Atlanta, GA (PRWEB) January 31, 2012
On January 17th, MDPA President Scott Ehrlich began the Kid’s Meal Challenge, where he will consume only kid’s meals thrice a day for 28 days to test the effects of the meals on his health. Ehrlich created this challenge in order to test whether or not kid’s meals actually present a serious danger to children’s health, requiring significant limitation on their marketing.
Throughout 2011, there have been numerous proposals by childhood obesity advocates to ban the advertising of fast food items to children. In San Francisco, a very real step has already been taken, where free toys are no longer included in kid’s meals at fast food restaurants. However, Ehrlich says that if things escalate, and food advertising is to be banned, “a real connection between fast food advertising and harmful effects on children’s health must be shown.”
While Morgan Spurlock has already attempted a similar feat with his 2004 film “Supersize Me,” the difference is that Spurlock was consuming adult meals and had to “supersize” his meal every time he was asked if he wanted the deal. Ehrlich asserts that the daily calorie consumption by Spurlock was so high that “anyone eating 5000 calories per day as he did, be it in fast food or bananas, cereals, or milk, would likely see similar negative effects on their health as what he experienced in that movie.”
For Ehrlich’s challenge, he will consume nothing but kid’s meals for 28 days, three times a day, from January 17th through February 13th. The kid’s meals will come solely from restaurants listed among the top 15 fast food restaurants in sales for 2011 as defined by QSR Magazine. To adjust for the fact that Ehrlich is 6’3” and 225 pounds and the average 8 year-old is not, he will be eating three of these kids meals a day. He also will try not to “game the system” by choosing items that may be offered but would not likely be the first choice of children, such as apple slices, yogurt, or diet sodas.
To further try to get an accurate measure of these health effects, Ehrlich will not adjust his daily routine of physical activity. Outside of what he consumes in those three kid’s meals, he will consume nothing but diet soda and water. He will also post food diaries, pictures, and blog entries on http://www.mdpaconference.com throughout this time period.
Furthermore, as “health” is not synonymous with “weight,” Ehrlich plans to have a full physical, including blood work, both before he starts the diet as well as after he concludes. He will provide his starting weight, cholesterol, blood pressure, and triglycerides.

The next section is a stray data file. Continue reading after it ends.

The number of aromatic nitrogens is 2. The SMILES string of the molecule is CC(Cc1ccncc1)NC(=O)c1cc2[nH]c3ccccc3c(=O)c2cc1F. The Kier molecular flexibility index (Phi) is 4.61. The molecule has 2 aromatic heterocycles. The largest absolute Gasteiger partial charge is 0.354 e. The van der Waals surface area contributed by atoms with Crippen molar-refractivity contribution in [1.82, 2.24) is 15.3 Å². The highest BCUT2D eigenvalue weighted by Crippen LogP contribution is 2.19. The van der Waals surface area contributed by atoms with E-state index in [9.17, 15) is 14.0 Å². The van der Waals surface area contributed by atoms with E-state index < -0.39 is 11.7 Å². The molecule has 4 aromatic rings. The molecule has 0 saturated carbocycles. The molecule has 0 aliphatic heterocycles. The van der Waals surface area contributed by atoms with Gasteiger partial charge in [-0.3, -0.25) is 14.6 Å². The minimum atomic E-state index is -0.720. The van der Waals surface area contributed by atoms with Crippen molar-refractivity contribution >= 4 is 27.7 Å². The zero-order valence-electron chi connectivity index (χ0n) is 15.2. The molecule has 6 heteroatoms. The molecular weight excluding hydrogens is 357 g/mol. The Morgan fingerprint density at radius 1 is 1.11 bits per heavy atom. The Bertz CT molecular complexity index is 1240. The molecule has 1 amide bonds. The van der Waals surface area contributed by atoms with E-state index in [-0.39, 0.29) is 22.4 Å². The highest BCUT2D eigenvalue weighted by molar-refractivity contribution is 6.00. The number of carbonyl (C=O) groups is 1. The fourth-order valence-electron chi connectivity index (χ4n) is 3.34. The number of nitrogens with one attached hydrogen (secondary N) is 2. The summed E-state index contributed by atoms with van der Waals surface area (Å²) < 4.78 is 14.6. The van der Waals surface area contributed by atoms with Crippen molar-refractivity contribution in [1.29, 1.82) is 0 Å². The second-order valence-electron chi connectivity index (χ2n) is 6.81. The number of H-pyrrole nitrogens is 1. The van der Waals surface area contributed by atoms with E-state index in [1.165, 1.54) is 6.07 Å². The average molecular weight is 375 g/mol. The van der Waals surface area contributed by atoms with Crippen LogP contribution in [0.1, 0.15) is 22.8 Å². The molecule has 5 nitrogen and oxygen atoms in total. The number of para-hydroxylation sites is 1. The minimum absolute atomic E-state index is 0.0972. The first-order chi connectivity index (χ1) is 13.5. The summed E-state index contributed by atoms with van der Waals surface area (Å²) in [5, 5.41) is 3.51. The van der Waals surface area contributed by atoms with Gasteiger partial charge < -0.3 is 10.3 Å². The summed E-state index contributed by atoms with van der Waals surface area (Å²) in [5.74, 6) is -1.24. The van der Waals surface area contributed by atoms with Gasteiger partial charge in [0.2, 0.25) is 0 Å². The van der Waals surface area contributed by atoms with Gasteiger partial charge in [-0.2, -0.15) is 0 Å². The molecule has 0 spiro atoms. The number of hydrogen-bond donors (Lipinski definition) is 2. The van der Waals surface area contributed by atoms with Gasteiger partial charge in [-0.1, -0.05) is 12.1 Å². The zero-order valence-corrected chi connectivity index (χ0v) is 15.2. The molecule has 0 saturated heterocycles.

The results of the Kid’s Meal Challenge will be revealed at the Marketing Disease Prevention and Awareness: Communicating Childhood Obesity Conference, taking Place on March 20-21 in Silver Spring, MD.
While this is not a scientific study, the challenge represents Ehrlich’s curiosity as to the health effects of something deemed by four powerful government agencies as so harmful that even being allowed to view their marketing is so dangerous to our children’s health that it needs to be severely curtailed or banned.
About the MDPA Conference on Communicating Childhood Obesity Policy and Prevention
The MDPA Conference on Communicating Childhood Obesity Prevention and Policy is an event focused solely on how to prevent obesity in future generations. The conference will take place right outside the nation’s capital, at the Crowne Plaza Hotel in Silver Spring, MD on March 20-21, 2012 and will involve thought leaders from across the nation in strategies to communicate ways to get children to eat healthier to help reverse the obesity epidemic. Confirmed speakers include Jim McGreevy of the American Beverage Association, William H. Dietz, the Director of the Division of Nutrition, Physical Activity, & Obesity at the CDC, Patti Miller of the Sesame Street Workshop, Robert Post, the Deputy Director at the Center for Nutrition Policy & Promotion, Marlene B. Schwartz of the Yale Rudd Center, Dan Jaffe of the National Advertisers Association, and Dr. John Whyte, the Chief Medical Expert at The Discovery Channel.
About Marketing Disease Prevention + Awareness
Marketing Disease Prevention + Awareness began as an offshoot of the established healthcare marketing conference company, DTC Perspectives Inc. in 2009. The goal of the new venture is to discuss how different preventable diseases plaguing the United States can be treated and prevented and how to best communicate these options. Through experience in utilizing vast aspects of media, MDPA has brought together the best thought leaders from the spaces associated with these issues to compose articles, webinars, and present at conferences while keeping the audience well-apprised of important news affecting these areas through digital platforms and e-newsletters. With obesity and obesity-related diseases being among the most discussed and costly, yet treatable, of America’s health issues, this topic is currently the primary focus of MDPA. The organization will continue to assemble the best speakers, case studies, campaigns, and research in this area to help companies, academia, and public health organizations learn to better communicate treatment, education, and prevention options to maximize their effectiveness.